Yesterday’s match-up was not even close. Florence Li-Tim Oi took an early, substantial lead over Gregory the Great and held on to it throughout the day. There was a lively discussion in the comments to yesterday’s Lent Madness post — apparently Li is Florence’s last name, Florence is her Christian name and Tim-Oi is her given name (last names come first in Chinese), so now the record has been set straight. There was quite a bit of other conversation — I even checked in with a post mentioning that one of our fifth graders told Fr. Mike and me before the day school mass yesterday morning that a white bird had perched on the chimney above the Sistine Chapel and remained there until the white smoke billowed out. And then, the boy went on, the new Pope takes the name Francis and St. Francis loved animals! Did I mention that I love my job?
On to today’s Madness: Mary of Bethany, sister of Mary and Lazarus, friend of Jesus and proclaimer “you are the Messiah” in John’s Gospel (the role Peter played in the other three Gospels) — against Harriet Tubman. With apologies to all my friends named Martha, this one is a no-brainer for me. Before I make my case for Harriet Tubman let me repeat what I said in another conversation yesterday: “I did not vote against MLK on Wednesday; I voted for Frances Perkins.” And that is really what this is all about (along with just good fun and a huge learning opportunity) — I don’t see Lent Madness as voting against any one but rather weighing the overall impact each saint had — or sometimes just the saint I personally connect with, (or sometimes just eeny-meeny-miny-moe). Some people have dismissed the whole LM enterprise — why even have a competition between saints they ask — but do let us remember that the saints themselves most assuredly don’t care, or are perhaps mildly amused. They have, after all, moved on to a far greater glory than even the Golden Halo.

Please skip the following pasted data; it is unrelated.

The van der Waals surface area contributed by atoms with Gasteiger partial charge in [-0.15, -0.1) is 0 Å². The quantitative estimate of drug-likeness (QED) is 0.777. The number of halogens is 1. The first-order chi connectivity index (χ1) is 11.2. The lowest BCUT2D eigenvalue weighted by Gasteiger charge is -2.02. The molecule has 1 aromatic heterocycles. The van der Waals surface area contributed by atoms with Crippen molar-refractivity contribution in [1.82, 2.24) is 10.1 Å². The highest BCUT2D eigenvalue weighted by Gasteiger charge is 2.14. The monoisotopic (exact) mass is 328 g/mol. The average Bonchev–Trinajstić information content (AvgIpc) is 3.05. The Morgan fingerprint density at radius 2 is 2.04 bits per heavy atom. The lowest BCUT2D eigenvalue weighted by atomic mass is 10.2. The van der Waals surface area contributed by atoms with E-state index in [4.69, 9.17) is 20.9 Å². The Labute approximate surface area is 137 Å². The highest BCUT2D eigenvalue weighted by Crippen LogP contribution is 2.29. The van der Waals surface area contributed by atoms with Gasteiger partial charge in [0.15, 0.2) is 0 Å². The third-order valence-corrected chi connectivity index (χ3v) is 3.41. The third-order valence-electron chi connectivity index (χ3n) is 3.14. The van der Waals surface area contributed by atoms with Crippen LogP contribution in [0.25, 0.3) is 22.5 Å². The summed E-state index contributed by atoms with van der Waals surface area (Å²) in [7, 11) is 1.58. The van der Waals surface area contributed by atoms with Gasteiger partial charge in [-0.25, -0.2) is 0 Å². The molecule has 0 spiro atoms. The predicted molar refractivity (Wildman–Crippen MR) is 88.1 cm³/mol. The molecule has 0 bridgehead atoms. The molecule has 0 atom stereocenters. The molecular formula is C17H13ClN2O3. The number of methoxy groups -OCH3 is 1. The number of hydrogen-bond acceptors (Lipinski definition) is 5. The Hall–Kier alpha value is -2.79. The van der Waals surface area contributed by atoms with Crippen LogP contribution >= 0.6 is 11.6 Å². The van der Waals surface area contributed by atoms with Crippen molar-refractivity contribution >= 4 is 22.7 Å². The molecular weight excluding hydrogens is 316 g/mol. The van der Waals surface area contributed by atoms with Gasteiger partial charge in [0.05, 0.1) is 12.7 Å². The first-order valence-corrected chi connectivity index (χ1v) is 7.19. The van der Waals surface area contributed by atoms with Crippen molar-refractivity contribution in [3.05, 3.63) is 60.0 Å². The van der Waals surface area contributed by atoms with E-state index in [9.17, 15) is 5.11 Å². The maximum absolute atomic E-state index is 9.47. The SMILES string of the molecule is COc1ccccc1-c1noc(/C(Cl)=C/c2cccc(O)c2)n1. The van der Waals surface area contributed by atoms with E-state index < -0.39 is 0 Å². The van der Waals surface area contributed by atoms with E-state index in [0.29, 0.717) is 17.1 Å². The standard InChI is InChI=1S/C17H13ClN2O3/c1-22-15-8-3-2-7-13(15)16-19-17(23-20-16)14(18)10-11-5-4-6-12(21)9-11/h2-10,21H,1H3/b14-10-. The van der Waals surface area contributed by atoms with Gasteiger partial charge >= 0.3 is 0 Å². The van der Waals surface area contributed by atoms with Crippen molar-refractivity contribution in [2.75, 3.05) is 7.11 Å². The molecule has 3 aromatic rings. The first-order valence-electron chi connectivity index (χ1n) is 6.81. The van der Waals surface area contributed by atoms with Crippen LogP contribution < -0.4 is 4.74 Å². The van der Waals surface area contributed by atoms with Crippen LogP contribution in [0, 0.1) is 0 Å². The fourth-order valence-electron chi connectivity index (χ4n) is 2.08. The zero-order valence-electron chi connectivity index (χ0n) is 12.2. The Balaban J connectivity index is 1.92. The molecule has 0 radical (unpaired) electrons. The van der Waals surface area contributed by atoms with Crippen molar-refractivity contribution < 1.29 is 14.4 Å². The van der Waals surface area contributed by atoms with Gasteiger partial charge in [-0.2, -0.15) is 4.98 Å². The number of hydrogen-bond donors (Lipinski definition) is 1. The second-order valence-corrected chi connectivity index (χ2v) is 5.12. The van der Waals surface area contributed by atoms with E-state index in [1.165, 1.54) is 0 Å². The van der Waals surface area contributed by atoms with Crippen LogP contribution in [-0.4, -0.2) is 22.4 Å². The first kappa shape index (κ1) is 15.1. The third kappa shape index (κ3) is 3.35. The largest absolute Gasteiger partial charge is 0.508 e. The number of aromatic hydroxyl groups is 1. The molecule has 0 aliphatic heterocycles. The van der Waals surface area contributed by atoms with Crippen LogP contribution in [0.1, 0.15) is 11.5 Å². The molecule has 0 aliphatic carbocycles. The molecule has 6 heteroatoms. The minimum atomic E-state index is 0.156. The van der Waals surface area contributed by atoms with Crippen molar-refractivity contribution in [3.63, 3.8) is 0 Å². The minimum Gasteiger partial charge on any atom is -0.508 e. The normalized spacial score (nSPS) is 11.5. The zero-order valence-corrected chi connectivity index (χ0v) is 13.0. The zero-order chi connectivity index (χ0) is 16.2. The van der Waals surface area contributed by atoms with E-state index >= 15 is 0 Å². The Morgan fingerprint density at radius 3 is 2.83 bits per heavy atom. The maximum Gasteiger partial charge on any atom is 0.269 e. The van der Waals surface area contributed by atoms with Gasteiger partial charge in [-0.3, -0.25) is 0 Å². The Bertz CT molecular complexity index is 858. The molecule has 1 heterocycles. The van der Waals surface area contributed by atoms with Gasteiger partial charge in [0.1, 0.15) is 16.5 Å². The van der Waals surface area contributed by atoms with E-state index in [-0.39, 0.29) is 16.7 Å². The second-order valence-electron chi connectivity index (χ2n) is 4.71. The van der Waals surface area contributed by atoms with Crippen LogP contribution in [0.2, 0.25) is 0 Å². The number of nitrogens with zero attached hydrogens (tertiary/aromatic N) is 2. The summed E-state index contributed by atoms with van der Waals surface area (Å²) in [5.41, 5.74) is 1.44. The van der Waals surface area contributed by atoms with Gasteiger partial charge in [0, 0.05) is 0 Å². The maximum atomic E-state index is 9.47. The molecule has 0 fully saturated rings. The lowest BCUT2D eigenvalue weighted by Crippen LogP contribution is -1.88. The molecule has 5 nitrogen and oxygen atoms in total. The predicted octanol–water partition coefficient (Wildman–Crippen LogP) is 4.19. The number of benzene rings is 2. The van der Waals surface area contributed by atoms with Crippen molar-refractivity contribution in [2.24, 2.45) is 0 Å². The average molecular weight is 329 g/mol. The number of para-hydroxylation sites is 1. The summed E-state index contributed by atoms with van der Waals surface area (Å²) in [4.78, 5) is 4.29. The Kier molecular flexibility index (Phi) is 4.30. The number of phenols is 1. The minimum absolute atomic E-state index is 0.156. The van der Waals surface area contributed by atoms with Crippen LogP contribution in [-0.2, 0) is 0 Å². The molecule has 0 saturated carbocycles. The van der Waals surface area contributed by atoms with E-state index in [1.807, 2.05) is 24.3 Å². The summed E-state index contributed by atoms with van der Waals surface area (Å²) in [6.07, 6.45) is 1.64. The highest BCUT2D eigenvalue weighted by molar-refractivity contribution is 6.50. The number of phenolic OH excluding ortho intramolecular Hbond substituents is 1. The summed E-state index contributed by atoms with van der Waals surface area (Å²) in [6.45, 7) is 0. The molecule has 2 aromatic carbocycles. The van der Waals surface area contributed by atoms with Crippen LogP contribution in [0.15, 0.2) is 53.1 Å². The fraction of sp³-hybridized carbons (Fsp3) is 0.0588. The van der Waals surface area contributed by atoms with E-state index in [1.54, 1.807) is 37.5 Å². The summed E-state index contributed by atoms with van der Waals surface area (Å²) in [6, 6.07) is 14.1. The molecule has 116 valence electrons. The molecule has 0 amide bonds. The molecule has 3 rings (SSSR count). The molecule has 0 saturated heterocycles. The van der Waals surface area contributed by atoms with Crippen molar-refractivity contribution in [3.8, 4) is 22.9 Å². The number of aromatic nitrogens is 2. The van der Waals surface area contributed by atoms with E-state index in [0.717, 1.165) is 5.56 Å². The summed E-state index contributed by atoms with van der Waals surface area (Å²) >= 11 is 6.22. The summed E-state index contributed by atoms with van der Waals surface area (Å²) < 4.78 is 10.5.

In choosing Harriet Tubman (again) today (I did also vote for Martha in the Round of 32), I am casting a vote for someone whose courage is way larger than life. Of course I had known that she had escaped slavery herself and then returned time and again to lead others to freedom. But I didn’t realize (before Lent Madness that is) how the rest of her life evolved: joining the Union forces during the Civil War as a cook and nurse and then ultimately not only becoming a spy but also leading an attack. Recruiting men to fight with John Brown before the Civil War. After the war joining forces with Susan B. Anthony in the fight for women’s suffrage. Being buried with full military honors at Fort Hill Cemetery in Auburn, NY. And the stories of her courage go on and on. March 10, five days ago, marked the 100th anniversary of her death.
Larger than life, indeed. But we cannot just look at saints whose contributions have been so enormous and say “Oh that’s way out of my range, I couldn’t possibly do anything like she did.” Probably not. But the whole point of venerating saints the way we do in the Episcopal Church (and indeed the whole Anglican communion) is because they continue to speak to us saying, “Perhaps not. But what can you do — right here, right now in the little piece of history in which God has placed you?” The saints are not lifeless stained glass icons beatifically gazing down on us as we spend our hour in church each week. They continue to live on and continue to urge us — go, make a difference in the world which you inhabit. Take the love of Christ that you have experienced and make it real in your words and, especially, your actions. Today!
To vote, go here.